Since the majority of Mormons in this world do not have access to and/or do not have the language skills to read anything other than the few official Church publications in their own language, are they at a disadvantage?  I certainly don’t expect the Church to start broadcasting news to its international membership or sponsor the translation of Rough Stone Rolling into 85 languages.  Perhaps the Church really can’t do anything more in the case of non-English speaking members.  But is it thriving as a result of their ignorance?  And if so, does it really matter?

So who is better off?  Them or us?  We’re always told that we should acquire as much knowledge as possible since it’s the only thing we will take with us from this life.  Is Church history an exception?

Who will be able to withstand the challenges that the Church faces in the future?  Will it be those who have a solid knowledge of the real Church history so that they have a chance to distinguish truth from rumour, or will it be those who stick to the official publications?

Does the history of Mormonism stand in jeopardy of being forgotten or altered as the non-English speaking membership of the Church abroad continues to grow and become a clear majority?

Comments 28

  1. I do wonder about that…quite often. It honestly makes me wonder how relevant our janglings our in plan of happiness (assuming there is one, which I do). If indeed the plan is universal, then that means there must be some common denominator…something that applies to AFrican, Latino, and the urbane of Europe.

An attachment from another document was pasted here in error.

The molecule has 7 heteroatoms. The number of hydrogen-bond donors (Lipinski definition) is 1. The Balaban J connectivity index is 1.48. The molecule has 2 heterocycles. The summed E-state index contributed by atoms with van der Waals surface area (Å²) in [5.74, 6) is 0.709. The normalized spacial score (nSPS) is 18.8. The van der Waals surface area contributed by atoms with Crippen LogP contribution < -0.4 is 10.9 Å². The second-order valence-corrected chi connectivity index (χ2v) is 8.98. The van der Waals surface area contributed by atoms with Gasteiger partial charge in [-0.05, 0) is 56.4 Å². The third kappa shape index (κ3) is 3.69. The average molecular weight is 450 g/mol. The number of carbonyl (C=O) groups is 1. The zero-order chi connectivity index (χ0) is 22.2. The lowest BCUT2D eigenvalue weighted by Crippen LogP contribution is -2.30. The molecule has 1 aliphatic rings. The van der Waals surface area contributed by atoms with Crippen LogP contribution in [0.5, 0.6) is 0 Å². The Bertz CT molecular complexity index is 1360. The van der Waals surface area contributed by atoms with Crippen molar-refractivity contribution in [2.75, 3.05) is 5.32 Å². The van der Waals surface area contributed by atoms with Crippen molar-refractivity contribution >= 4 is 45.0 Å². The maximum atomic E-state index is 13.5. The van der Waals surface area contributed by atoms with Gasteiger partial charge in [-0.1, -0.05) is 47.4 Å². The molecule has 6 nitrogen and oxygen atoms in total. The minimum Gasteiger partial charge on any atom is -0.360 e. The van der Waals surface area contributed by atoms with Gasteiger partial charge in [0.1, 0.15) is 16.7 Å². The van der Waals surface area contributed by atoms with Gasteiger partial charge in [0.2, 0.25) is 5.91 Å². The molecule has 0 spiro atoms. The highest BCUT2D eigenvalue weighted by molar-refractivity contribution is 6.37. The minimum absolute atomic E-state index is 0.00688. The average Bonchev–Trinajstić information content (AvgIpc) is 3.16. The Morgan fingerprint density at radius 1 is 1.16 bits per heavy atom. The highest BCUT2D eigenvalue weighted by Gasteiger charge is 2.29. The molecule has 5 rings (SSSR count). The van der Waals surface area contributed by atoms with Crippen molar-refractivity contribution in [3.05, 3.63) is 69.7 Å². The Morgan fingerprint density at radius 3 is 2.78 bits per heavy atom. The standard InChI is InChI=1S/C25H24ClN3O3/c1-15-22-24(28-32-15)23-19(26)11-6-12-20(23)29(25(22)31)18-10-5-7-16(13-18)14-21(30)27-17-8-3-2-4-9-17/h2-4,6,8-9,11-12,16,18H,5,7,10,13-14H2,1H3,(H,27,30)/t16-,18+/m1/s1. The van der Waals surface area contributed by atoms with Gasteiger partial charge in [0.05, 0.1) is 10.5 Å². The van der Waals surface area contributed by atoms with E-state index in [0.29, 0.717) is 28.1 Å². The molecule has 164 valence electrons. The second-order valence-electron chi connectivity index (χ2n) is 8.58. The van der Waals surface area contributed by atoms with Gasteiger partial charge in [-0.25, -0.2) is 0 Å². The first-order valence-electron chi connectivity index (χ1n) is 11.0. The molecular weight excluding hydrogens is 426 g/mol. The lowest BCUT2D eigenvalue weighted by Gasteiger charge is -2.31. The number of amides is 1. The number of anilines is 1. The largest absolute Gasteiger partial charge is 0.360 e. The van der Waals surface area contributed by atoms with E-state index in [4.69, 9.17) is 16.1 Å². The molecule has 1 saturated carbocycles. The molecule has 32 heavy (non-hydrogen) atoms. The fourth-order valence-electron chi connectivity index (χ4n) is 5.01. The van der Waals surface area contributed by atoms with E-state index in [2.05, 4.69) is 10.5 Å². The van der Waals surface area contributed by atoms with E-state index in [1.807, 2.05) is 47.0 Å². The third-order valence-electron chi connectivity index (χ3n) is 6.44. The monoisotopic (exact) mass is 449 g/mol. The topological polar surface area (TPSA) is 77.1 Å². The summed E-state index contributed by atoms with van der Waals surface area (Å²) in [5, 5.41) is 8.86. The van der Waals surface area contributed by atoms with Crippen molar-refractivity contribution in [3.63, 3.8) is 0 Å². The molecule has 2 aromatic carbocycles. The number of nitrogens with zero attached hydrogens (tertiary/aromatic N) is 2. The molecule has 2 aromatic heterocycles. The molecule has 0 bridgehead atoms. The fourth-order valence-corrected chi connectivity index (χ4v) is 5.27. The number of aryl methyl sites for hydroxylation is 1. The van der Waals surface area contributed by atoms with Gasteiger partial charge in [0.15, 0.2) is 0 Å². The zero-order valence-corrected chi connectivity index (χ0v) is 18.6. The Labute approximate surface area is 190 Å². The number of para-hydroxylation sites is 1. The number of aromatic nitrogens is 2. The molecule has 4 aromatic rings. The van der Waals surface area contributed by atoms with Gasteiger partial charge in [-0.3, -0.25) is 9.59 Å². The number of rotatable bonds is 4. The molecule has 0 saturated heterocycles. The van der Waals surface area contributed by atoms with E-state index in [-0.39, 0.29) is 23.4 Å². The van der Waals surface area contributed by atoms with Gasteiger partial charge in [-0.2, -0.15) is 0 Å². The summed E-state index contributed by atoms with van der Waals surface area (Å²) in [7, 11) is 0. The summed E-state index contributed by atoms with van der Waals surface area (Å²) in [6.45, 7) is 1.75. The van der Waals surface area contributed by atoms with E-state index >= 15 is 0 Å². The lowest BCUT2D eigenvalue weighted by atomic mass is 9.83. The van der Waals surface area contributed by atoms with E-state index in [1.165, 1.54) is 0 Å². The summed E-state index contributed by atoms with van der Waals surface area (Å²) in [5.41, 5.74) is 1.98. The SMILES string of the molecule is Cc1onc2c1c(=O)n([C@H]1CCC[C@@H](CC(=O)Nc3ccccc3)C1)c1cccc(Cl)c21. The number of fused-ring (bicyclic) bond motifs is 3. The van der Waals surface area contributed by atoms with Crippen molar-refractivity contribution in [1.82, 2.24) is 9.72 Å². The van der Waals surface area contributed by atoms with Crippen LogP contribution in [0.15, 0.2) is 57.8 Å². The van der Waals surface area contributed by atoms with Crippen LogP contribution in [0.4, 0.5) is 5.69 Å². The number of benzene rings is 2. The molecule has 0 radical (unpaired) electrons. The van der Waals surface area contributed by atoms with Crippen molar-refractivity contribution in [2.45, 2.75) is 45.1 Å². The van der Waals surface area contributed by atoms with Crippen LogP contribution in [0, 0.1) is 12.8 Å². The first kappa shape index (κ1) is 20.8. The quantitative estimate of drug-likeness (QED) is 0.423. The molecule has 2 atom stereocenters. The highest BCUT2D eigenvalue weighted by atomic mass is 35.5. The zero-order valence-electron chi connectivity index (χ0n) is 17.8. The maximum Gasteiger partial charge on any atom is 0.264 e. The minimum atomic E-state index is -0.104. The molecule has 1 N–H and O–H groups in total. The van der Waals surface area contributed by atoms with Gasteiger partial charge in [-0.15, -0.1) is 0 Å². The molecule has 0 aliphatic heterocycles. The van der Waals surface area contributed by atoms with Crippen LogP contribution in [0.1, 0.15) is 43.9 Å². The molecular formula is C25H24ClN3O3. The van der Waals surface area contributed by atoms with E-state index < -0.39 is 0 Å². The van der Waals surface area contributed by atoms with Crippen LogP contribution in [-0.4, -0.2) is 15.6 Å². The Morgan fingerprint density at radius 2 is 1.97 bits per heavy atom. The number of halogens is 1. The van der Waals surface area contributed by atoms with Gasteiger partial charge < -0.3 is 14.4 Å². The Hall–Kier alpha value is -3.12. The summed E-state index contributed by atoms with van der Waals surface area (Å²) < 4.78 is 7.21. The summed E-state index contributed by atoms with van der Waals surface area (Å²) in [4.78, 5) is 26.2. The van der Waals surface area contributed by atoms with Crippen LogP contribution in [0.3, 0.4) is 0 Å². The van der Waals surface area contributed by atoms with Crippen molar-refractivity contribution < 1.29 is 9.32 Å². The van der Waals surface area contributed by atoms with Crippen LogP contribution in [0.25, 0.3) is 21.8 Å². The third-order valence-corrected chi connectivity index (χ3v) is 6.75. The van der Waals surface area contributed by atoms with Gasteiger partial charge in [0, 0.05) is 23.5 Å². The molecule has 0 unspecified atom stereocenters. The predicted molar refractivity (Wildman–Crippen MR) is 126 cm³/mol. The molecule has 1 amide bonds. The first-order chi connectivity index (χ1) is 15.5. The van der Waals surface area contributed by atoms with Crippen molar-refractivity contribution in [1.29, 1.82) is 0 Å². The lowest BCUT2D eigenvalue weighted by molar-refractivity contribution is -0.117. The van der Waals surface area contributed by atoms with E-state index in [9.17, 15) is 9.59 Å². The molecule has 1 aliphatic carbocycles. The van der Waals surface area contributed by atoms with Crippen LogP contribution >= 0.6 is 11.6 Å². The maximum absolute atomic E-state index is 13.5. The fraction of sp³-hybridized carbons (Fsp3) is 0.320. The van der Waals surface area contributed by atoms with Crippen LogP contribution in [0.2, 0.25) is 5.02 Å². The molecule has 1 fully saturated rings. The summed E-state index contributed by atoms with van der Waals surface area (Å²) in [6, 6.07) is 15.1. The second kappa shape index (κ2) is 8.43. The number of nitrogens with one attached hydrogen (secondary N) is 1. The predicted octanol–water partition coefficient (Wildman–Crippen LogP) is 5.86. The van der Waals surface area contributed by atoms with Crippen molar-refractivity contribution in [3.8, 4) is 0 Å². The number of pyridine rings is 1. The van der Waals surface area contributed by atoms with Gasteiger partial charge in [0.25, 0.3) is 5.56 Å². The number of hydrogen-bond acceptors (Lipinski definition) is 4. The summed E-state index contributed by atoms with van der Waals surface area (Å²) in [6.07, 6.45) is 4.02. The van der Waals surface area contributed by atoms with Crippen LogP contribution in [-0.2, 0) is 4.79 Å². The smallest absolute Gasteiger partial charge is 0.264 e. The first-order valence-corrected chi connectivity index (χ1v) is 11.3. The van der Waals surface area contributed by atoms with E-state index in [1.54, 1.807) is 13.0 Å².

2. So who is better off? Them or us?

    It depends who you talk to. If learning about church history makes one less likely to help those in need, and be more Christian (as is the case with some), then I would say ignorance is better. However, if one can better appreciate church history and continue to take care of the needs of the poor, then “the glory of God is intelligence.” Too many of us (and I’m pointing the finger directly at myself) spend time on church history, when we could be working in a soup kitchen, or other noble cause. In that situation, ignorance is probably better.

    Does the history of Mormonism stand in jeopardy of being forgotten or altered as the non-English speaking membership of the Church abroad continues to grow and become a clear majority?

    I highly doubt it. There will always be plenty of antagonists to spread the word.

  3. I’m with MH. The point of religion is to be more Christlike. Frankly, an understanding of polygamy, JS’s translation process, or the truly rocky nature of Joseph & Emma’s marriage does nothing to bring anyone closer to Christ. Yet, I think a critical mind is important so that we are continually progressing and learning. If you can’t read what you read with some level of skepticism, you’re probably missing the point, regardless of what you are reading.

  4. The benefit of Church History (and the scriptures) is that is shows how God has worked with people over time and gives me some ideas on how he may work with me as a result. I’m saddened by those who take a fundamentalist view of scripture (and history) because they know of no other way to be “faithful”, especially since all they need is generally to be shown a different approach and they can have more realistic expectations of God and of the church as a result.

    Most people in developing countries live in a fundamentalist worldview, especially since they don’t have the tools to deal with different ideas due to lack of training. The gospel doesn’t thrive because of ignorance, it thrives when people realize they need something they don’t possess. I’ve had people get baptized after being exposed to anti-Mormon stuff because they don’t care about the past, they just want to continue to feel the Spirit. Anti-Mormon literature mainly does well where people have a modernist worldview, and many countries just don’t hold similar assumptions.